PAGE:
Towards A Democratic International Order

Talking about democracy leads to irrational and rapid polarization between those who consider themselves democratic states and others who do not claim this for themselves. Democratic states argue that they alone follow policies and practices that adhere to specific values, especially those related to democracy, the most important of which are equality, transparency and freedom in all its aspects, including freedom of expression.

In order not to leave room for ambiguity or interpretation, I note that I believe that the democratic system is the best way to reach good governance and to ensure long-term security and stability, not because it is a complete system free of defects, or because it is more efficient than central systems in facing crises, but rather because it is a system that restores evaluating itself and correcting its conditions and defects constantly, which is not achieved in the cases of central government that are less developed and enlightened and therefore stable in the long term.

This position is preferred because it out of conviction and experience, with the need to point out that not convinced of the campaigns of Western states to spread democracy for several reasons, the most important of which is that democracy must stem from the homeland itself to be a real popular choice in the form that suits each country while respecting the principles and foundations of the democratic system, as well that these campaigns have lost their credibility because the states that push for the spread of democracy do so to achieve national goals and interests and apply them with double and unstable standards and change their positions according to the situation and circumstance.

My purpose today is not to indulge in a debate between the feasibility or preference of democratic or central systems, but rather to widen the circle of discussion and call for more democracy in international relations, that is, in the dealings of states with each other, whatever their internal system, which faced opposition from major states in general, democracy or centralization without exception, because that affects its privileged status and the rights acquired over the years. None of the five permanent members of the UN Security Council supports waiving the right of veto granted to it or expanding the right to provide other members of the Council.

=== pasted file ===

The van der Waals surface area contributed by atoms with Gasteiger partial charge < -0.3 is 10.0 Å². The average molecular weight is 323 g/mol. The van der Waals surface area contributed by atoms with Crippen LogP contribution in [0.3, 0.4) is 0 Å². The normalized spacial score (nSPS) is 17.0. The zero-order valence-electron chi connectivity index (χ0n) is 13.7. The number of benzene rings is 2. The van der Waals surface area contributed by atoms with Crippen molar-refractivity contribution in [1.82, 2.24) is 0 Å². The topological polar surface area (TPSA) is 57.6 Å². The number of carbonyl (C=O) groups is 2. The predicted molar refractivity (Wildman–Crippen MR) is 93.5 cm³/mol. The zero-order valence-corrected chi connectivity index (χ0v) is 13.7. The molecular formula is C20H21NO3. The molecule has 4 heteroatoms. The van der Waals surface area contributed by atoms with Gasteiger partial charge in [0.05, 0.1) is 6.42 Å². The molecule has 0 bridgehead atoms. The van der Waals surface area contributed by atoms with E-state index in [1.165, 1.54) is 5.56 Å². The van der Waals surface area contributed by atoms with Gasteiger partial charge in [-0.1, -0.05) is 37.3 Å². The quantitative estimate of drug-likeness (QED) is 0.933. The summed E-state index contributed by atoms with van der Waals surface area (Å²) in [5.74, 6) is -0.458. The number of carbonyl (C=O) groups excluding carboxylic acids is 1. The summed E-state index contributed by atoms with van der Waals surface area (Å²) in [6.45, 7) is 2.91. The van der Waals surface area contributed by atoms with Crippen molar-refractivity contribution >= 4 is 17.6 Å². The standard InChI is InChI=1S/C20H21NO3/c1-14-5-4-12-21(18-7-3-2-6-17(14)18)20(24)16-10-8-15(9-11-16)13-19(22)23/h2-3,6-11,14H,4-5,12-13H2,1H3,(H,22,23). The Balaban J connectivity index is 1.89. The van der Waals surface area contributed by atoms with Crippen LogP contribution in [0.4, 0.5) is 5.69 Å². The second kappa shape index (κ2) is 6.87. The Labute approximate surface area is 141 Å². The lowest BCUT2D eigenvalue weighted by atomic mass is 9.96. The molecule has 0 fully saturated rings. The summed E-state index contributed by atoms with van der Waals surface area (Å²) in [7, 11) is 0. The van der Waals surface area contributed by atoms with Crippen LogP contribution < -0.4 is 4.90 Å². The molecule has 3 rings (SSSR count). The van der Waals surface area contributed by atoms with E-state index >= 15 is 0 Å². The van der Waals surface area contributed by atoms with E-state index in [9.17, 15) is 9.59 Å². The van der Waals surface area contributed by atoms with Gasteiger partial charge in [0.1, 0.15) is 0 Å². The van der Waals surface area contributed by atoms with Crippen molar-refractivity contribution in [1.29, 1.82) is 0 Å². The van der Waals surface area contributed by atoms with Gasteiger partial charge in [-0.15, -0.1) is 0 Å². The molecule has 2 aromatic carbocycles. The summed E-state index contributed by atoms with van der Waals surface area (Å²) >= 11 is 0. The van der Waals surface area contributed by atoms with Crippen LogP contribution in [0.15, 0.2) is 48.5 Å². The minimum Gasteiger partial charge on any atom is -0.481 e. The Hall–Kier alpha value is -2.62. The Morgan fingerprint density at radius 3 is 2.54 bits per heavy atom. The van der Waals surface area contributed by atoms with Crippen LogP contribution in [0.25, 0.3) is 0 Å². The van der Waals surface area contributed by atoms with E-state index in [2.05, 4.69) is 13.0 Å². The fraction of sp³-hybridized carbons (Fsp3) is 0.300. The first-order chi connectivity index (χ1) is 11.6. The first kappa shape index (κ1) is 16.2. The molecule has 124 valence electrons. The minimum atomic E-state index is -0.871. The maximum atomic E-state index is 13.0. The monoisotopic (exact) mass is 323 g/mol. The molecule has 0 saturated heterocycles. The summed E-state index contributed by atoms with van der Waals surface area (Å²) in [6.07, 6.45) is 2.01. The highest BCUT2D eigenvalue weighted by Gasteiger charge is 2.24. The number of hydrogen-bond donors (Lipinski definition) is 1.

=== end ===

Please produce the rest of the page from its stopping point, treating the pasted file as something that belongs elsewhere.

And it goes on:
Developing and non-aligned countries were the first to call for the democratization of international relations. This was at the first meeting of the United Nations Conference on Trade and Development (UNCTAD) in 1964 when it adhered to taking decisions by a two-thirds majority to guarantee the opinion of the majority and not to give an advantage to rich and powerful states. The democratization of the international system continued to be one of the goals of states. Non-aligned since its meeting in Lusaka in 1970, and this invitation received the blessing of former United Nations Secretary-General Boutros Boutros-Ghali and included it in 1993 in his “Agenda for Peace” program, as well as it was one of the components of the United Nations program entitled “Agenda for Development” for the year 1994.